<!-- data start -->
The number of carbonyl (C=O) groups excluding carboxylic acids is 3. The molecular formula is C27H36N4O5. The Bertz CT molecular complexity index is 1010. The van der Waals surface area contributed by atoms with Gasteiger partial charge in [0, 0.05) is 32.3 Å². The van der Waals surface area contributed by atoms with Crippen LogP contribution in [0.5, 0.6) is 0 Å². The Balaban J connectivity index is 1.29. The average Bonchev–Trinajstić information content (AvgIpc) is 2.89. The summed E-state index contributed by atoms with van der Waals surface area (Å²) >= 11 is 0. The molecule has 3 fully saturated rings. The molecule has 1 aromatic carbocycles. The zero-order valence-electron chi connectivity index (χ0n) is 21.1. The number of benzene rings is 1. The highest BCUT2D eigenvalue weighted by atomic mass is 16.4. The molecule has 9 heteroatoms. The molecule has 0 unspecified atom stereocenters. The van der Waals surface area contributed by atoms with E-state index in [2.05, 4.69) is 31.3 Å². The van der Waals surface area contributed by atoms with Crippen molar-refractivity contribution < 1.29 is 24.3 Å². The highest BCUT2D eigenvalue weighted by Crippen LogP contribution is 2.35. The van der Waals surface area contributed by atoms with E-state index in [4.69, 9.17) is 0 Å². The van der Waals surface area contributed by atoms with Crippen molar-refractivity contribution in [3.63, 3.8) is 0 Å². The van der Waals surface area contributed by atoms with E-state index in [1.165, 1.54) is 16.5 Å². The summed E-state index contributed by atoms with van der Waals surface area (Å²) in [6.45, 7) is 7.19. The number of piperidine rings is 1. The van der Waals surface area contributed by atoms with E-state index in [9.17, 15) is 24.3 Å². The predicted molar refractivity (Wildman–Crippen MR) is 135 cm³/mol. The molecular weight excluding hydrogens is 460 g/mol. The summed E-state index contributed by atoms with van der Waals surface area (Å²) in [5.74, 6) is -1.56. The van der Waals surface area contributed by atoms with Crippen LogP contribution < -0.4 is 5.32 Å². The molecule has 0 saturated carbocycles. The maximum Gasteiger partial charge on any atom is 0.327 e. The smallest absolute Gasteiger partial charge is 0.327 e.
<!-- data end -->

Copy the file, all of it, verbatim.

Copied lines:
The number of carbonyl (C=O) groups excluding carboxylic acids is 3. The molecular formula is C27H36N4O5. The Bertz CT molecular complexity index is 1010. The van der Waals surface area contributed by atoms with Gasteiger partial charge in [0, 0.05) is 32.3 Å². The van der Waals surface area contributed by atoms with Crippen LogP contribution in [0.5, 0.6) is 0 Å². The Balaban J connectivity index is 1.29. The average Bonchev–Trinajstić information content (AvgIpc) is 2.89. The summed E-state index contributed by atoms with van der Waals surface area (Å²) >= 11 is 0. The molecule has 3 fully saturated rings. The molecule has 1 aromatic carbocycles. The zero-order valence-electron chi connectivity index (χ0n) is 21.1. The number of benzene rings is 1. The highest BCUT2D eigenvalue weighted by atomic mass is 16.4. The molecule has 9 heteroatoms. The molecule has 0 unspecified atom stereocenters. The van der Waals surface area contributed by atoms with E-state index in [2.05, 4.69) is 31.3 Å². The van der Waals surface area contributed by atoms with Crippen molar-refractivity contribution < 1.29 is 24.3 Å². The highest BCUT2D eigenvalue weighted by Crippen LogP contribution is 2.35. The van der Waals surface area contributed by atoms with E-state index in [4.69, 9.17) is 0 Å². The van der Waals surface area contributed by atoms with Crippen molar-refractivity contribution in [3.63, 3.8) is 0 Å². The van der Waals surface area contributed by atoms with E-state index in [1.165, 1.54) is 16.5 Å². The summed E-state index contributed by atoms with van der Waals surface area (Å²) in [6.45, 7) is 7.19. The number of piperidine rings is 1. The van der Waals surface area contributed by atoms with E-state index in [9.17, 15) is 24.3 Å². The predicted molar refractivity (Wildman–Crippen MR) is 135 cm³/mol. The molecular weight excluding hydrogens is 460 g/mol. The summed E-state index contributed by atoms with van der Waals surface area (Å²) in [5.74, 6) is -1.56. The van der Waals surface area contributed by atoms with Crippen LogP contribution < -0.4 is 5.32 Å². The molecule has 0 saturated carbocycles. The maximum Gasteiger partial charge on any atom is 0.327 e. The smallest absolute Gasteiger partial charge is 0.327 e.